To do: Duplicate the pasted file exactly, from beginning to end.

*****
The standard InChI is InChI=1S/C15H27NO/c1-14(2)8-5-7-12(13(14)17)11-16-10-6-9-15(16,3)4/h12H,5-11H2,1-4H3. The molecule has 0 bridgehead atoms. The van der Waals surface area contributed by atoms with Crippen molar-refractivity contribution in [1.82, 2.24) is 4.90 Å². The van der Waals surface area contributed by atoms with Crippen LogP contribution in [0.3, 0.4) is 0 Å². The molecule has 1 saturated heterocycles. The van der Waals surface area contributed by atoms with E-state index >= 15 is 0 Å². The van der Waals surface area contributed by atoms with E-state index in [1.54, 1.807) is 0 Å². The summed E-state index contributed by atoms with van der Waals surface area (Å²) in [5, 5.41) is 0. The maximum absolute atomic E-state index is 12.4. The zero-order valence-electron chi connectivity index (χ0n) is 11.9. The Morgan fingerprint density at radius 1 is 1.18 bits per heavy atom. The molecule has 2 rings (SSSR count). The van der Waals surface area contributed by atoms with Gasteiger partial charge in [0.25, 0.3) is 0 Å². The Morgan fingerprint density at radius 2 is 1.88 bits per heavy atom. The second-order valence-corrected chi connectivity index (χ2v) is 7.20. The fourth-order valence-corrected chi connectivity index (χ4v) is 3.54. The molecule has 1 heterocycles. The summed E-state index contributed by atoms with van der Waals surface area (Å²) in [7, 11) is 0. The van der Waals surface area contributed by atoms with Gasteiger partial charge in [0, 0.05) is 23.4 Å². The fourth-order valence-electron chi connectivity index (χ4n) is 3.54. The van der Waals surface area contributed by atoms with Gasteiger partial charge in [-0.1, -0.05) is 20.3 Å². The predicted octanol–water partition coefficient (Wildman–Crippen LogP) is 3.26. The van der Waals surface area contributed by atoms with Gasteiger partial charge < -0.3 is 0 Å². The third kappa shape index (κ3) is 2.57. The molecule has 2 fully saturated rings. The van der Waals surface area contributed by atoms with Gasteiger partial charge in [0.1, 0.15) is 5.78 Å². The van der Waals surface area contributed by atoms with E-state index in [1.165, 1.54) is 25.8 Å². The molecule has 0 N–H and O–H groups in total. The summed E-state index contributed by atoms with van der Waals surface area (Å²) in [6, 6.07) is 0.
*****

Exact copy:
The standard InChI is InChI=1S/C15H27NO/c1-14(2)8-5-7-12(13(14)17)11-16-10-6-9-15(16,3)4/h12H,5-11H2,1-4H3. The molecule has 0 bridgehead atoms. The van der Waals surface area contributed by atoms with Crippen molar-refractivity contribution in [1.82, 2.24) is 4.90 Å². The van der Waals surface area contributed by atoms with Crippen LogP contribution in [0.3, 0.4) is 0 Å². The molecule has 1 saturated heterocycles. The van der Waals surface area contributed by atoms with E-state index >= 15 is 0 Å². The van der Waals surface area contributed by atoms with E-state index in [1.54, 1.807) is 0 Å². The summed E-state index contributed by atoms with van der Waals surface area (Å²) in [5, 5.41) is 0. The maximum absolute atomic E-state index is 12.4. The zero-order valence-electron chi connectivity index (χ0n) is 11.9. The Morgan fingerprint density at radius 1 is 1.18 bits per heavy atom. The molecule has 2 rings (SSSR count). The van der Waals surface area contributed by atoms with Gasteiger partial charge in [0.25, 0.3) is 0 Å². The Morgan fingerprint density at radius 2 is 1.88 bits per heavy atom. The second-order valence-corrected chi connectivity index (χ2v) is 7.20. The fourth-order valence-corrected chi connectivity index (χ4v) is 3.54. The molecule has 1 heterocycles. The summed E-state index contributed by atoms with van der Waals surface area (Å²) in [7, 11) is 0. The van der Waals surface area contributed by atoms with Gasteiger partial charge in [0, 0.05) is 23.4 Å². The fourth-order valence-electron chi connectivity index (χ4n) is 3.54. The van der Waals surface area contributed by atoms with Gasteiger partial charge in [-0.1, -0.05) is 20.3 Å². The predicted octanol–water partition coefficient (Wildman–Crippen LogP) is 3.26. The van der Waals surface area contributed by atoms with Gasteiger partial charge < -0.3 is 0 Å². The third kappa shape index (κ3) is 2.57. The molecule has 2 fully saturated rings. The van der Waals surface area contributed by atoms with Gasteiger partial charge in [0.1, 0.15) is 5.78 Å². The van der Waals surface area contributed by atoms with E-state index in [1.165, 1.54) is 25.8 Å². The molecule has 0 N–H and O–H groups in total. The summed E-state index contributed by atoms with van der Waals surface area (Å²) in [6, 6.07) is 0.